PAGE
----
With their colorful faces and cold-weather tolerance, pansies are an easy landscape edition – unless they are installed incorrectly.
A University of Georgia plant expert who specializes in helping Georgia’s landscapers says planting like the pros is the best way to have beautiful flowers and less heartaches and backaches.
“If you’re going to spend your money on flowers, you might as well do it right,” said Gary Wade, a UGA Cooperative Extension horticulturist.
During his 26 years helping make Georgia more beautiful through plants, he’s come up with a few pansy-planting pointers.
• Don’t plant more than you can maintain. “Annual flowers are high maintenance and require a lot of care to keep them looking their best,” Wade said.
• Plant at the right time of year. Georgia has three pansy zones. In cooler north Georgia, install them between Sept. 15 and Oct. 1. In middle Georgia, plant between Oct. 1 and Oct. 15. In warm south Georgia, wait until Oct. 15 to Nov. 1 to plant.
“If you plant too early, the warm weather can make pansies stretch and become leggy,” Wade said.
Landscapers usually purchase flowers grown in 4-inch containers. These plants cost more than those grown in smaller six-packs. But because they have larger root systems, they will establish more quickly, produce more flowers earlier and be ready to weather the winter.
Lots of color, variety of faces
Pansies come in a large variety of colors. Wade suggests planting white, gold and yellow pansies with purple. Or, he says, bright yellow and orange blooms go well with darker maroon and blue. The combinations are almost limitless.
“There are some plants out now that are pretty much UGA red,” Wade said.
Pansy blooms can be solid colors, or they can have shades of pastel colors. Traditional pansies have dark centers surrounded by a lighter color (known as faced pansies). For smaller flowers, plant violas.
After choosing the perfect colors in larger pots and buying at the right time of year, planting is the next step toward pansy perfection, Wade says.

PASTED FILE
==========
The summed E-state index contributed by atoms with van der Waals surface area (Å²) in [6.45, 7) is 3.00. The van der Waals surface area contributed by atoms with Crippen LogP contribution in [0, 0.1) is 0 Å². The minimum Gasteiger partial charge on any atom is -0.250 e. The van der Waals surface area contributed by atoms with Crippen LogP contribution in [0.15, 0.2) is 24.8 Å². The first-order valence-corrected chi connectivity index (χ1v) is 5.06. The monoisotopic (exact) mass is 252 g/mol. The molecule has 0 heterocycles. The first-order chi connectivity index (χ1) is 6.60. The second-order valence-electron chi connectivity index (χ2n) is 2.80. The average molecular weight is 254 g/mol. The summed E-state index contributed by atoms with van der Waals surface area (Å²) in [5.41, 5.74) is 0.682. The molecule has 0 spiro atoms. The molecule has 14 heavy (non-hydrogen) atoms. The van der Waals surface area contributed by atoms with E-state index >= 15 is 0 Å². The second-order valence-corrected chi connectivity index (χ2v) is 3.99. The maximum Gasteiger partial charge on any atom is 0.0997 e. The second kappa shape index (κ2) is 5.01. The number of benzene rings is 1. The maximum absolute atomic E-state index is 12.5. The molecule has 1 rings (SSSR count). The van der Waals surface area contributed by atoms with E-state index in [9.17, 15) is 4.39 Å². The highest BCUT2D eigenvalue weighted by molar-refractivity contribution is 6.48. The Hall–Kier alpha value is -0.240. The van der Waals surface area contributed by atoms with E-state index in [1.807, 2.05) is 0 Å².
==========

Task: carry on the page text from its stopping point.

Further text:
1. Choose a spot that gets full sun and drains well to prevent disease problems.
2. Prepare the bed. Commercial landscapers plant pansies on beds raised 6 to 12 inches above the surrounding soil. This assures good drainage and improves visibility. When re-planting old beds, remove old mulch to avoid plant diseases. Top new beds with 4 inches of organic matter (such as compost), and work it into the bed about a foot deep.
3. Broadcast fertilizer, such as 10-10-10, at a rate of 2 cups per 100 square feet over the bed. Rake it into the top 4 inches of soil.
4. Plan your bed. Lay out the plants in their pots on the bed, spacing them 8 to 10 inches apart. Rearrange the pots until you get the bed looking just right.
5. Plant the pansy bed from the inside out so you won’t crush any plants. Carefully remove each plant from its container, dig a hole and plant it.
6. Mulch plants with 2 to 3 inches of pine straw, pine bark mini-nuggets or shredded hardwood mulch. Carefully place the mulch around the plants, and brush excess mulch off the leaves, Wade said.
7. Water the plants with a hand-held hose or watering can. Once the bed is thoroughly wet, apply liquid fertilizer, such as 20-20-20 or 15-30-15, which is absorbed by both foliage and roots.
8. Keep the bed moist, but not too wet. Water between 6 a.m. and 9 a.m., Wade said. “Don’t water in late evening because the water won’t evaporate and will encourage diseases.” Apply liquid fertilizer once a month throughout the winter.
9. Groom pansy beds once a week by removing spent blossoms and seedpods. Seedpods zap the plant’s energy. Old blossoms may harbor diseases.
For more information, visit the UGA Cooperative Extension publication at pubs.caes.uga.edu/caespubs/pubcd/B1359/B1359.html.